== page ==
Disparaging fans of the original Target Design Katanas are known to refer to the GSX-F models as 'Teapots' due to the profile of the faired-in design. It is worth noting that these same models were offered in Europe, but without the Katana name affiliation; that the Katana name was absent in Europe from 1986 until the 1999 arrival of a 49cc/50cc line of Suzuki Scooters.

The original design ethos reappeared at the 2005 Tokyo Motorcycle Show, when Suzuki rolled out a concept bike called the Suzuki Stratosphere[3], which heavily incorporated many facets of the original ED1/ED2 designs, although tied in a new transversely-mounted narrow 6-cylinder engine. [4]. Suzuki has subsequently confirmed in August 2007 that the Stratosphere will enter production [5].

The original Katanas appeared over the years in various sizes, the early versions came out as 550, 650, 750 and 1100 cc versions. Versions were added to conform with 1000 cc production bike racing rules, these bikes had round slide carburetors as opposed to the CV types and hotter camshaft timing to allow for a lack of cubic capacity. A special 1100 cc variant of significance running variations on the brakes, clutch, camshafts, wire spoked wheels and slide carburetors has become something of a legend and is now very collectable and was considerably up in power on the standard 1100 cc model. This was the E27 model also denoted by the suffix SXZ. The 1990s saw a renewed enthusiasm for the Katana styling and 250 and 400 cc versions were sold in large numbers in Japan. Even the 1100 cc was reintroduced with very minor differences from the originals, even running early 80s narrow tyres.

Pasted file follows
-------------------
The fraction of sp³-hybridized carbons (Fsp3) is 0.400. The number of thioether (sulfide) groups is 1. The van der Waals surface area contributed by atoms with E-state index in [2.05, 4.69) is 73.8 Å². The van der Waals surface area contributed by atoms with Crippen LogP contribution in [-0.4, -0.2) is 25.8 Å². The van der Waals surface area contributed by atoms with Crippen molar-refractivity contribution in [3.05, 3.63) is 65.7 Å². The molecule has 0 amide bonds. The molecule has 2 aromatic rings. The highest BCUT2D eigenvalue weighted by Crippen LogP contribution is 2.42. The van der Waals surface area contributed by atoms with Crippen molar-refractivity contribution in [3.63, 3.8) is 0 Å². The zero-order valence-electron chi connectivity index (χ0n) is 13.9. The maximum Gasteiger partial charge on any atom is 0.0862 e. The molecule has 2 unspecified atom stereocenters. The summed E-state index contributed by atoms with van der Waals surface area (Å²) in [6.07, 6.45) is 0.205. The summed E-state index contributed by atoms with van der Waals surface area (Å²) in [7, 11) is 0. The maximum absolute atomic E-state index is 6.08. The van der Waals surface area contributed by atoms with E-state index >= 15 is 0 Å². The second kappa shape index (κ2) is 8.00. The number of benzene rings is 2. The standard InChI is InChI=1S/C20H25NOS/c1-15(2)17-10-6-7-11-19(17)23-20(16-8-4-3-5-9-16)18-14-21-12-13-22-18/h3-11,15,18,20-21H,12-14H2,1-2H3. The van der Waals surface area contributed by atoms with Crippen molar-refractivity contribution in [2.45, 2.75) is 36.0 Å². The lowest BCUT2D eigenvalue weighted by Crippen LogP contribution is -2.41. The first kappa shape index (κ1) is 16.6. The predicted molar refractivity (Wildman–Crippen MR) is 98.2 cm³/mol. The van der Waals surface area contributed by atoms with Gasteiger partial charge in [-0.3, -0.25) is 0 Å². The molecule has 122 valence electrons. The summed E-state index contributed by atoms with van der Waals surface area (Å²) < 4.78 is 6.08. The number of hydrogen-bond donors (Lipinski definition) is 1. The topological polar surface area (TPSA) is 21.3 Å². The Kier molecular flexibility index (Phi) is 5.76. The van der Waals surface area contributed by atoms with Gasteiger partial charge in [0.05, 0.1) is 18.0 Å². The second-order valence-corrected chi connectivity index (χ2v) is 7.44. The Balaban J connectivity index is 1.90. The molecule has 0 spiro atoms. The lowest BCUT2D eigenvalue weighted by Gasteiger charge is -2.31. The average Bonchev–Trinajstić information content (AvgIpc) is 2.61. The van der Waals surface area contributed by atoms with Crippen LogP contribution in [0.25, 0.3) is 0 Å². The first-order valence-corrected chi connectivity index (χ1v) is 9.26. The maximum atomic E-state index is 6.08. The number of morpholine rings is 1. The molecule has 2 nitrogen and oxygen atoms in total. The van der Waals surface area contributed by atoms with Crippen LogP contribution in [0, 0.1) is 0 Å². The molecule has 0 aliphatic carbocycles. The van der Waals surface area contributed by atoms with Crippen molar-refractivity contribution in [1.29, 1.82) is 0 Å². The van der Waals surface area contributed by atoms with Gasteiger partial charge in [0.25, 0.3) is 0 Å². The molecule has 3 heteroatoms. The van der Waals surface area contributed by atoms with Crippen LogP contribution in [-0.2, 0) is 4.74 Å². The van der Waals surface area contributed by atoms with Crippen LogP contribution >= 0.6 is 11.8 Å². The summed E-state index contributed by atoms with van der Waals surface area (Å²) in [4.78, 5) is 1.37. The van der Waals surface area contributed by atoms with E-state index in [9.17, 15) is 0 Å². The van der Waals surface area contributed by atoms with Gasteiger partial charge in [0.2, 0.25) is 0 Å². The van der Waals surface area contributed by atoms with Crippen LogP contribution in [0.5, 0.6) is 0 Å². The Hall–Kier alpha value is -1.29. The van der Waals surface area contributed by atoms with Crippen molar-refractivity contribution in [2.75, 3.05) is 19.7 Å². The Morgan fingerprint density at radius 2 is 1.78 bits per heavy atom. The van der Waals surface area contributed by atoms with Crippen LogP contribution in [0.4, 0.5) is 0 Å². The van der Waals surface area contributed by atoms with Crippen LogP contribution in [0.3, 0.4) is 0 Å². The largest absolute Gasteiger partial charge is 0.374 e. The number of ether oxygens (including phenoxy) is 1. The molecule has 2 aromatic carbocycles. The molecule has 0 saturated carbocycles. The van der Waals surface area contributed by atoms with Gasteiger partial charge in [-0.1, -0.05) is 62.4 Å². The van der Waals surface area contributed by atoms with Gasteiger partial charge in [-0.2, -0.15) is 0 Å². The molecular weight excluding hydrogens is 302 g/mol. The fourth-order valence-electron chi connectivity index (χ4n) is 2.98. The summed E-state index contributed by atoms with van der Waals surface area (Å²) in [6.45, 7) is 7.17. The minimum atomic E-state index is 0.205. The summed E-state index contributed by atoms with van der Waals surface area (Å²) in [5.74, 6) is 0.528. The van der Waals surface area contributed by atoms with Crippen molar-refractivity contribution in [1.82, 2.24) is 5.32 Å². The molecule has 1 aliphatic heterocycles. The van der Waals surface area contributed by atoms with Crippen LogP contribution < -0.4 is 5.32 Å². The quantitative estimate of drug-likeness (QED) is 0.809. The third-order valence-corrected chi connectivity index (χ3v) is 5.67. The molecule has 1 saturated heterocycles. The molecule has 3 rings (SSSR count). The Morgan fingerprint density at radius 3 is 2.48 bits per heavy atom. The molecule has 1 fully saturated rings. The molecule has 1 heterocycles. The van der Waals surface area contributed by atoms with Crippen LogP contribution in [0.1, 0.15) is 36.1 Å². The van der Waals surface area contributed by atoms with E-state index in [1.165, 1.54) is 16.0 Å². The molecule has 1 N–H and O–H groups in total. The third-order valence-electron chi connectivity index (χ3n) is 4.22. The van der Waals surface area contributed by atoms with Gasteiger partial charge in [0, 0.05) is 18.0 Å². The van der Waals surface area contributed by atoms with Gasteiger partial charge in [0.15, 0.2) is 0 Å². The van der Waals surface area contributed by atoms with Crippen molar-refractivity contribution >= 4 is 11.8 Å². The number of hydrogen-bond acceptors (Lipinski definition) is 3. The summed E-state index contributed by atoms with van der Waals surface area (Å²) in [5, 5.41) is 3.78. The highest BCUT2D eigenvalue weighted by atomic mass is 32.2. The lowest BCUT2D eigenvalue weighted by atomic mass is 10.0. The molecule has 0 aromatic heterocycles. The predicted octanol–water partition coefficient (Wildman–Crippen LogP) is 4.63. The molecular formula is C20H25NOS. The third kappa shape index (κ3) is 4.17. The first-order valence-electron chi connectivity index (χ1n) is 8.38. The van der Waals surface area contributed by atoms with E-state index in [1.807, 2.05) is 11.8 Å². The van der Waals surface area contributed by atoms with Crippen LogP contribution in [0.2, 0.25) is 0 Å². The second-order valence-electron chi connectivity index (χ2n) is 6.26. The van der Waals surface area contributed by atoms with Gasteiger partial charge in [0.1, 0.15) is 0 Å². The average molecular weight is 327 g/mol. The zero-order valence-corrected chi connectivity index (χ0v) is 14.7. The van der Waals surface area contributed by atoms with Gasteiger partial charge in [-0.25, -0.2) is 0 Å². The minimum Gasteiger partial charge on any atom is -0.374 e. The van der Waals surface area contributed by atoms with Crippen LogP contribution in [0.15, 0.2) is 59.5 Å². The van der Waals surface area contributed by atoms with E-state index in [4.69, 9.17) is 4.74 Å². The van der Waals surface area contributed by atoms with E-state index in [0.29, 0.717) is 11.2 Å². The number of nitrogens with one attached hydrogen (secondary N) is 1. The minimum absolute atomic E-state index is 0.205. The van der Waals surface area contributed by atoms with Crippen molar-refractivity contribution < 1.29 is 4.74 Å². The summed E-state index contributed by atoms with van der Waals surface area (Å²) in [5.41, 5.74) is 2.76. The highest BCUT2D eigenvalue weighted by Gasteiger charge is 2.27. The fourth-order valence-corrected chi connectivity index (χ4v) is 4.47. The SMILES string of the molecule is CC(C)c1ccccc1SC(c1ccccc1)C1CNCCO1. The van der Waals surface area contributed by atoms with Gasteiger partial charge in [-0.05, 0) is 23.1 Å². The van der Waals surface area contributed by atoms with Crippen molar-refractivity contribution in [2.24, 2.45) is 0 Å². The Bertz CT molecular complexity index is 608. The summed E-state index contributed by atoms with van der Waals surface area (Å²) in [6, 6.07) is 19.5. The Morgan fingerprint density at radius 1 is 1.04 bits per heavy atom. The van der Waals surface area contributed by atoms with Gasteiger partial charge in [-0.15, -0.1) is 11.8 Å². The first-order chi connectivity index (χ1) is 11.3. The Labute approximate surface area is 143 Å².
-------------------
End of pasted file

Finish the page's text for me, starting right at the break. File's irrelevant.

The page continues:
A model appearing in 1984[6] was the Katana 750SE with a pop-up headlight, still using an air-oil cooled engine. These were very popular even when their performance was easily out done by other competitors at the time. Not as radical as the early bikes but still very different from anything else at the time, but again, sadly not a real katana at all.

Features used by the design team for the original Katana can be seen in many motorcycles of the 1980s through the present, from the XN85 Turbo bike to subtle markings on the RG250 2 strokes. The fact that modern sport motorcycles generally have fairing and seats that visually merge into a sloping-at-the-rear fuel tank is directly traceable to the original Katana ED1/ED2 design series.